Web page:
# In reaction: 2H₂O(g)⇌2H₂(g)+O₂(g); ∆H=+242 kJ/mol In which direction the equilibrium shifts, if: a. Temperature is increased? b. Temperature is descreased? c. H₂ is added? d. O₂ is reduced? e. Pressure is enlarged?

Nov 26, 2017

Left: a,c,e
Right: b,d

#### Explanation:

Le Chatelier's principle states that equilirbium shifts to the direction which will counteract the effect of change.

Therefore:
a: If temperature is increased, equilibrium shifts to left, which is endothermic direction.
b It is contrary to a. Equilibrium shifts to right(exothemic direction).
c If ${H}_{2}$ is added, the system tries to consume ${H}_{2}$. Therefore, equilibrium shifts to left.
d Equilibrium shifts to the direction that produces ${O}_{2}$. This is right.
e The direction to reduce the pressure is left.

Nov 26, 2017

a. shift to left
b. shift to right
c. shift to left
d. shift to right
e. shift to left

#### Explanation:

Reaction shifts are pretty easy to identify if you think of the balanced equation as a literal "balance". Changing something on one side requires something to change on the other side to maintain the balance (equilibrium).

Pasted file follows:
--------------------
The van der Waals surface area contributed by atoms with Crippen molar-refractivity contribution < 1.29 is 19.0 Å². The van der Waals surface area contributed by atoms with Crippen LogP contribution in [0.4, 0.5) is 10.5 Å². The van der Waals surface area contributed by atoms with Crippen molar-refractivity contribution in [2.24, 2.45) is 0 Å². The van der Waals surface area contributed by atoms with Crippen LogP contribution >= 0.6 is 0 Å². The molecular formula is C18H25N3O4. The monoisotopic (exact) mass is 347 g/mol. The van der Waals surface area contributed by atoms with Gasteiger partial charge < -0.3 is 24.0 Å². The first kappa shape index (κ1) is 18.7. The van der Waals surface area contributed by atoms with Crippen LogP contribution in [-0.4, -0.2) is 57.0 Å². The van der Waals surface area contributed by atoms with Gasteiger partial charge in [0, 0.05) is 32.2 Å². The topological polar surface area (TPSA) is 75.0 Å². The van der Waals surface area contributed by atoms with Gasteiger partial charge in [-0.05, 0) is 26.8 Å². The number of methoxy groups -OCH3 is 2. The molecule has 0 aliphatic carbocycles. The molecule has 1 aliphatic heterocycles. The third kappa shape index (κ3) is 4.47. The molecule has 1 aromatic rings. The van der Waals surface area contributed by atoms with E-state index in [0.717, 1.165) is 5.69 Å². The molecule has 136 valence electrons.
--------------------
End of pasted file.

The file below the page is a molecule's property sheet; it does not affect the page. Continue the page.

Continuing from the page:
The same is true for thermodynamic (heat) effects. If the reaction requires heat input, adding more will make it proceed faster, and decreasing it will make it go slower.

In this case, the '+' $\Delta H$ means that it is exothermic - releasing energy in the indicated direction. Thus, adding more heat will make shift it in the reactant (left) direction, and reducing it will shift it to the product (right) direction.

${H}_{2} \mathmr{and} {O}_{2}$ are both products, so adding either of them will shift the reaction back to the reactants (left) to balance. Removing them will shift it to the products (right).

Pressure affects the reaction rate , but not the equilibrium position. However, le Chatelier's Principle applied to gases will tend to reduce the total molar volume. Thus, higher pressure will shift the reaction to the left (2 molecules) from the right (three molecules).

Nov 26, 2017

The reaction is endothermic so the forward reaction is endothermic.
If the temperature is increased, the equilibrium would shift to the right so more reactant is made and vice versa.

If more hydrogen is added, more water, more reactant is produced so equilibrium shifts to the left.
If Oxygen is reduced, more water will decompose to produce more products so equilibrium shifts to the right.

If pressure is increased, the equilibrium will shift to the side with fewer moles of gas; 2:3 so more water will be formed than products. The equilibrium will shift to the left.